3. It is much easier to execute further engagement with direct customers than through intermediaries. And further engagement is soon going to be desireable and before long will become essential. For example, an author could write a new ending or epilogue to a book (think non-fiction, not just fiction; this is already a big deal at tech publisher O’Reilly) that the author and publisher would want every  prior purchaser to have for free. Easily done if the customers are yours; a huge pain if they aren’t. Or a publisher next year might be happy to provide non-DRMd ebooks for customers who previously bought protected versions. Or a publisher and author might want to try an experiment of sending a sample of half the author’s next book for free to the readers of the last one. It will be far easier to get retailers to play along on things like this if they have to do it to remain “competitive” (more reminders that competition won’t just be about price!) with what the publisher provides its direct customers.

No retailer jumps for joy about publishers selling direct. Those publishers that do now, including Sourcebooks, the enthusiast publisher F+W Media (our partners putting on Digital Book World), and others, are usually publishing titles that are outside the circle of highly price-promoted big books. They’re managing to do it even without agency pricing. (I can’t resist noting that the DoJ doesn’t seem to care that Amazon won’t let these publishers use agency pricing, even though they might work that way with other retailers and, in my opinion at least, putting them at a disadvantage against their larger competitors).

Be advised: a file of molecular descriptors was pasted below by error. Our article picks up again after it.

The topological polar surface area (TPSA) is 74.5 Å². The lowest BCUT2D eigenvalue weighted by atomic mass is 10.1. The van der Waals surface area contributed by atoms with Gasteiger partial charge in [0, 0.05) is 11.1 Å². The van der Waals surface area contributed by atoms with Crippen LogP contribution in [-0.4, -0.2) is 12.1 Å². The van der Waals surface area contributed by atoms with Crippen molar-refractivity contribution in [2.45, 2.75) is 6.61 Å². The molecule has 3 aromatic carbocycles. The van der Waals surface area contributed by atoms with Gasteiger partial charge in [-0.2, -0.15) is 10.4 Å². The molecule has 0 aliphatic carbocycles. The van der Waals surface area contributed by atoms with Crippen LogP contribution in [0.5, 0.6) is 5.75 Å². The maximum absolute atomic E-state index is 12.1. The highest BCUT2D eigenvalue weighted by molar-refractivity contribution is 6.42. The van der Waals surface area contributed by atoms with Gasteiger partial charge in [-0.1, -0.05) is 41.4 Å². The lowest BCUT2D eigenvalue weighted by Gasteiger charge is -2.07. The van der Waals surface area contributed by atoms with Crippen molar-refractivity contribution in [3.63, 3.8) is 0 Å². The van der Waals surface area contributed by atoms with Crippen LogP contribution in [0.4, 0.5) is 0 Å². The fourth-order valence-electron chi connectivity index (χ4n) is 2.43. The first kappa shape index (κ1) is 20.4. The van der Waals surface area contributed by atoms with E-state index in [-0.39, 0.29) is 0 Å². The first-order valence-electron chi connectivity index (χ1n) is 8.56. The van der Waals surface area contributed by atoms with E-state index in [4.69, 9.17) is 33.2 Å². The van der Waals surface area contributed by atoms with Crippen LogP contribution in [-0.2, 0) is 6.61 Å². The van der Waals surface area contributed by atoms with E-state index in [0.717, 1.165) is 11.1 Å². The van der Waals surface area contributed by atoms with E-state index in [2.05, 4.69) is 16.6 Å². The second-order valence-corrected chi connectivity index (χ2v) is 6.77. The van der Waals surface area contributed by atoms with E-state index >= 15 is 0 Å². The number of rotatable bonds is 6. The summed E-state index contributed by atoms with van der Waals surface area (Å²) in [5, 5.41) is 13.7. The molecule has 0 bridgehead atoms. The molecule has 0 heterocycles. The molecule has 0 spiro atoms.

But one clear lesson we should have all learned by now about digital change is that the bright lines that divided the author function from the publisher function from the retailer function are progressively being erased. It is possible for any of these players to perform any of these functions. (Indeed, a key idea behind Joe Regal’s new Zola Books business is that authors can do their own curation and become retailers, an idea everybody will have to wrap their head around just when we’re getting used to the idea that authors can become publishers!) Amazon isn’t shy about publishing; publishers need to overcome their reticence about retailing.